Aleksia Silverman ’19 is a rising sophomore. This summer, Aleksia will be developing a program that attaches a tiered system of key words to objects and images in the Museum’s database to improve the online “searchability” of works in the collection. Aleksia will be working with members of the Museum staff and Bowdoin’s Information and Techonology Department to create this program. This internship is made possible through the generosity of John A. Gibbons Jr. ’64 and Lile R. Gibbons.

Michael Amano ’17 received a five-week Curatorial Fellowship for his project titled “Understanding Psychological Trauma through a Lens of Art Therapy in Hiroshima, Japan,” and Virginia Crow ’18 received a ten-week Curatorial Fellowship for her project titled “Hearing the Story First Hand.” Michael and Ginny’s fellowships are focused on an artistic exchange after WWII between children in Santa Fe, New Mexico and Hiroshima, Japan and the group of drawings that resulted from this communication. Michael and Ginny’s research will be incorporated into a student-curated exhibition of these children’s drawings next spring. Michael, who is currently working towards a Neuroscience and Asian Studies double major, will spend five weeks in Japan conducting interviews with some of the surviving artists. Ginny’s research will focus on the layers of storytelling in this artistic and cultural exchange. Ginny is an Asian Studies and Visual Arts double major. These internships are made possible through the generosity of Dr. Marc B. Garnick ’68 and Barbara Kates-Garnick.

The Museum is delighted to welcome these seven outstanding students this summer. We look forward to the many contributions and perspectives each student will bring as their projects progress during the coming weeks.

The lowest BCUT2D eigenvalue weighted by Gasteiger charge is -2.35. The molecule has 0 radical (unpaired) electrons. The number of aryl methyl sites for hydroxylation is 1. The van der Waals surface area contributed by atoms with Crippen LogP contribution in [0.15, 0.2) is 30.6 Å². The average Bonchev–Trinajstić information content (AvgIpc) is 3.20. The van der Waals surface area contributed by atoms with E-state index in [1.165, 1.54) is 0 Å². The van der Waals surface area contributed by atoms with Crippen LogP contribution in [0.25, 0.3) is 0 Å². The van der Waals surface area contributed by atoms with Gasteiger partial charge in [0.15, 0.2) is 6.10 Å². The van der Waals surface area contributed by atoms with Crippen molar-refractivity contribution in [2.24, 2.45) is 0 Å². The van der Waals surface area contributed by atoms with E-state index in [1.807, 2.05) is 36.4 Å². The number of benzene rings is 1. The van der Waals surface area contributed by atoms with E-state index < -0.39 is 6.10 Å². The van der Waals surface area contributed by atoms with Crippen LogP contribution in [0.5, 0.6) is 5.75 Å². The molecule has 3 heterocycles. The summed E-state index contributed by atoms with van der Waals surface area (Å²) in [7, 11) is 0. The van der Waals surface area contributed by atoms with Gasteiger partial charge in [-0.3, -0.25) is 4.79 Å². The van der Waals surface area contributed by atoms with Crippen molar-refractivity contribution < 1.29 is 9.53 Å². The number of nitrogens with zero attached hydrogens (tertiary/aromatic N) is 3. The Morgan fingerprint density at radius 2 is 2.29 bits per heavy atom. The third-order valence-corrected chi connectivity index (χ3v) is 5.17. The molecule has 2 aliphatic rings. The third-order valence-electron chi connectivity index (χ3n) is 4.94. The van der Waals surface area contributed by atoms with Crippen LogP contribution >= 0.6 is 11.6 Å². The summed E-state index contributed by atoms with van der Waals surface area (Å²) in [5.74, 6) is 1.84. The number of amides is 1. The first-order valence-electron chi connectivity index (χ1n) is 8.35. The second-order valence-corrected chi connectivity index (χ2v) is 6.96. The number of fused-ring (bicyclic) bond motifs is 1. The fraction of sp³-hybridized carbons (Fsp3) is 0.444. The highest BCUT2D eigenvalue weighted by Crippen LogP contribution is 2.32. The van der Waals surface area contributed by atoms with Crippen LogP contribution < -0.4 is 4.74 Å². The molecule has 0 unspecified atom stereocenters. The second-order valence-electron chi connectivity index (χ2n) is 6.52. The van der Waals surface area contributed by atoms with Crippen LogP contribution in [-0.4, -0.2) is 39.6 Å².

by Bowdoin College Museum of Art

Bowdoin International Music Festival at the Museum of Art

Concert in the Bowdoin College Museum of Art.

Concert in the Bowdoin College Museum of Art.

Talented young musicians from around the world come to Brunswick every summer to take part in the Bowdoin International Music Festival. This gathering provides these musicians with a unique opportunity to learn from world-class artists and hone their individual skills. Each year the Brunswick community eagerly awaits their concerts.

We are proud to partner with the Music Festival for the second year in a row, presenting a pair of concerts on June 30th and July 21st at the Museum.

The first concert on June 30th at 11:00 a.m. will relate to the Music Festival’s theme of “Re-invention,” and will complement the Museum’s current exhibition R. Luke DuBois—Now, whose work mines and transforms data and video into art.

The second concert on July 21st at 11:00 a.m. engages the theme of “Identity,” and relates to the Museum’s recently opened exhibition, This Is a Portrait If I Say So: Identity in American Art, 1912 to Today. This exhibition explores non-mimetic portraits in American art and poses important questions about likeness and personal identity.

In addition to these concerts, the Museum will also collaborate with the Music Festival on a special program for families on July 2nd at 10:00 a.m.  Led by Phillip and David Ying, this event will allow young art and music enthusiasts to engage with talented musicians and explore the intersection of music and visual art.

We hope you will take advantage of the Bowdoin International Music Festival offerings this summer. If you would like to attend one of the concerts held at the Museum, please call 207-725-3276 to reserve your free tickets. Please note that space is limited.

by Bowdoin College Museum of Art

First Exhibition to Examine Symbolic and Conceptual Portraiture in American Art Opens June 25 at Bowdoin College Museum of Art


"This Is a Portrait of Iris Clert If I Say So," 1961, Telegram, by Robert Rauschenberg, 1925–2008, Collection Ahrenberg, Vevey, Switzerland. Art © Robert Rauschenberg Foundation/Licensed by VAGA, New York, New York

“This Is a Portrait of Iris Clert If I Say So,” 1961, Telegram, by Robert Rauschenberg, 1925–2008, Collection Ahrenberg, Vevey, Switzerland. Art © Robert Rauschenberg Foundation/Licensed by VAGA, New York, New York

Exhibition investigates evolving concepts of identity through works from early 20th century through today by artists such as Marsden Hartley, Charles Demuth, Robert Rauschenberg, Yoko Ono, Glenn Ligon, Roni Horn, and more.